Technical issues for walkers and scramblers

Technical issues for walkers and scramblers

This article covers technical equipment for walking and scrambling, including information on helmets, karabiners, ropes and slings.

Helmets

Although helmets have not traditionally been worn for walking or scrambling, they are becoming increasingly more common, especially in winter. Many walking injuries are head injuries caused by falling, slipping, being blown off exposed paths, or by rocks falling due to thawing snow or ice, or from parties scrambling above. The modern style of foam helmet (Petzl, Grivel, Black Diamond) is very light, both on your head and in your rucksack. They give good protection in both the event of a fall and from falling rocks.

Look for a model that can be worn over a hat or balaclava, and choose a model that fits comfortably and securely. In winter it may be worth taping over any ventilation holes to limit heat losses (and to avoid the 'pan pipe' effect of the wind blowing through your head!) Most helmet designs also accept a head torch.


HMS karabiner
Karabiners

Karabiners come in many different sizes, shapes and designs, but for scrambling only two are relevant. Firstly the HMS, a large-capacity screwgate, which can be used for belaying in two ways: firstly obviously with a belay device but it's also wide enough to allow belaying using an Italian hitch knot.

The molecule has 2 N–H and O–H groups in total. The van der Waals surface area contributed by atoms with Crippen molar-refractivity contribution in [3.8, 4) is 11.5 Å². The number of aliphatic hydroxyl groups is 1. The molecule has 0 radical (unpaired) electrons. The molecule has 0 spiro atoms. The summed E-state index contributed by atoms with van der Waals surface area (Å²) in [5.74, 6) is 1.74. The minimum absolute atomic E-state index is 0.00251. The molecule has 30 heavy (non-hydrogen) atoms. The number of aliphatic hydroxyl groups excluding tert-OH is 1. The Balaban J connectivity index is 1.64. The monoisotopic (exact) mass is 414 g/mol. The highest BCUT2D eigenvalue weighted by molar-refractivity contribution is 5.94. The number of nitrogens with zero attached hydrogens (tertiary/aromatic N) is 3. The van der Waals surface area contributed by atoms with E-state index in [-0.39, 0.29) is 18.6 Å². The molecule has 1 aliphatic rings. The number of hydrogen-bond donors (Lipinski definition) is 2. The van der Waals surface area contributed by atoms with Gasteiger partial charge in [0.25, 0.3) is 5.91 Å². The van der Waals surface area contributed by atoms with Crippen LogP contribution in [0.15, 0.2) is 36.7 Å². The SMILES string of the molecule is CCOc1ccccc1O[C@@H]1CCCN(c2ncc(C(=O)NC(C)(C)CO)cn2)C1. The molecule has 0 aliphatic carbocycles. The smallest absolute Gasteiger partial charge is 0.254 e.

Non-locking straight gate karabiners are simple, light and the foundation of your rack. They are your primary attachment system, joining running belays to the rope. These are the 'glue' that holds the climb together. The modern wire-gated models are perhaps the most appropriate for walking and scrambling, being very light, strong and resistant to snow or ice jamming the gates shut.

Slings

Slings are used in partnership with the rope to achieve secure running belays. They are generally pre-sewn lengths of full strength climbing tape, formed into a loop (about 60 cm) that can be easily carried over the shoulder. In use they are draped over spikes, or wrapped around blocks and chock stones and clipped into the rope via a snap gate karabiner or screwgate. The best material for slings is Dyneema, it's very similar to Spectre, is lightweight, resistant to abrasion and stronger than steel! Dyneema slings are also very resistant to freezing, so they rarely become stiff or unmanageable.

Ropes

Confidence ropes are the same as dynamic climbing ropes, but are generally shorter and of a smaller diameter than those usually chosen by climbers. Ropes can safeguard both the leader and follower, and they can be used in conjunction with slings, nuts and karabiners. By using a rope a team can descend over steep ground safely, where it would otherwise be too dangerous to down climb unassisted. A confident leader can also use the rope as a safety rein, to provide an unsure second with some extra some confidence and safeguard them on exposed sections.

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